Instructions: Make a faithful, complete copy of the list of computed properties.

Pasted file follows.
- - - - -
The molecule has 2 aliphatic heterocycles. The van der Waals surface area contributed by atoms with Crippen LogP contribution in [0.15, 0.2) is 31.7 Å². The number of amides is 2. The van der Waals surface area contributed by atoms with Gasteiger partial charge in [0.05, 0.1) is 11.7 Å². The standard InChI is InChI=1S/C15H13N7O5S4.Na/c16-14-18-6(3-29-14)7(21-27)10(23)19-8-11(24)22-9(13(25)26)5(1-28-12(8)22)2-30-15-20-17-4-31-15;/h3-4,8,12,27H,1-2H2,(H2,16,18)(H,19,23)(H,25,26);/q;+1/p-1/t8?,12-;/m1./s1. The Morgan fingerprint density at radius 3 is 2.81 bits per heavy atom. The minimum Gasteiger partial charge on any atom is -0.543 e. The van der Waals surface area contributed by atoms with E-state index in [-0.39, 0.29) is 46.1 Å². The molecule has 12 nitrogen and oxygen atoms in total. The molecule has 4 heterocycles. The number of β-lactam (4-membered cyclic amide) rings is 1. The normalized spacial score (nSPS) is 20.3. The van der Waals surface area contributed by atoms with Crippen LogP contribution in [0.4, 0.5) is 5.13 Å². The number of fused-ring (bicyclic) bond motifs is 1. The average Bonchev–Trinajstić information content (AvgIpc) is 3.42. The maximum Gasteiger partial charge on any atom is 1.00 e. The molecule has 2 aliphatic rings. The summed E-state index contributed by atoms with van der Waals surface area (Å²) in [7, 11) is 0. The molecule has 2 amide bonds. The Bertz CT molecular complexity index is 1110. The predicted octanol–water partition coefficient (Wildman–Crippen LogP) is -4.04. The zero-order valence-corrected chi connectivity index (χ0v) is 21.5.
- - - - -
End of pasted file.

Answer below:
The molecule has 2 aliphatic heterocycles. The van der Waals surface area contributed by atoms with Crippen LogP contribution in [0.15, 0.2) is 31.7 Å². The number of amides is 2. The van der Waals surface area contributed by atoms with Gasteiger partial charge in [0.05, 0.1) is 11.7 Å². The standard InChI is InChI=1S/C15H13N7O5S4.Na/c16-14-18-6(3-29-14)7(21-27)10(23)19-8-11(24)22-9(13(25)26)5(1-28-12(8)22)2-30-15-20-17-4-31-15;/h3-4,8,12,27H,1-2H2,(H2,16,18)(H,19,23)(H,25,26);/q;+1/p-1/t8?,12-;/m1./s1. The Morgan fingerprint density at radius 3 is 2.81 bits per heavy atom. The minimum Gasteiger partial charge on any atom is -0.543 e. The van der Waals surface area contributed by atoms with E-state index in [-0.39, 0.29) is 46.1 Å². The molecule has 12 nitrogen and oxygen atoms in total. The molecule has 4 heterocycles. The number of β-lactam (4-membered cyclic amide) rings is 1. The normalized spacial score (nSPS) is 20.3. The van der Waals surface area contributed by atoms with Crippen LogP contribution in [0.4, 0.5) is 5.13 Å². The number of fused-ring (bicyclic) bond motifs is 1. The average Bonchev–Trinajstić information content (AvgIpc) is 3.42. The maximum Gasteiger partial charge on any atom is 1.00 e. The molecule has 2 aliphatic rings. The summed E-state index contributed by atoms with van der Waals surface area (Å²) in [7, 11) is 0. The molecule has 2 amide bonds. The Bertz CT molecular complexity index is 1110. The predicted octanol–water partition coefficient (Wildman–Crippen LogP) is -4.04. The zero-order valence-corrected chi connectivity index (χ0v) is 21.5.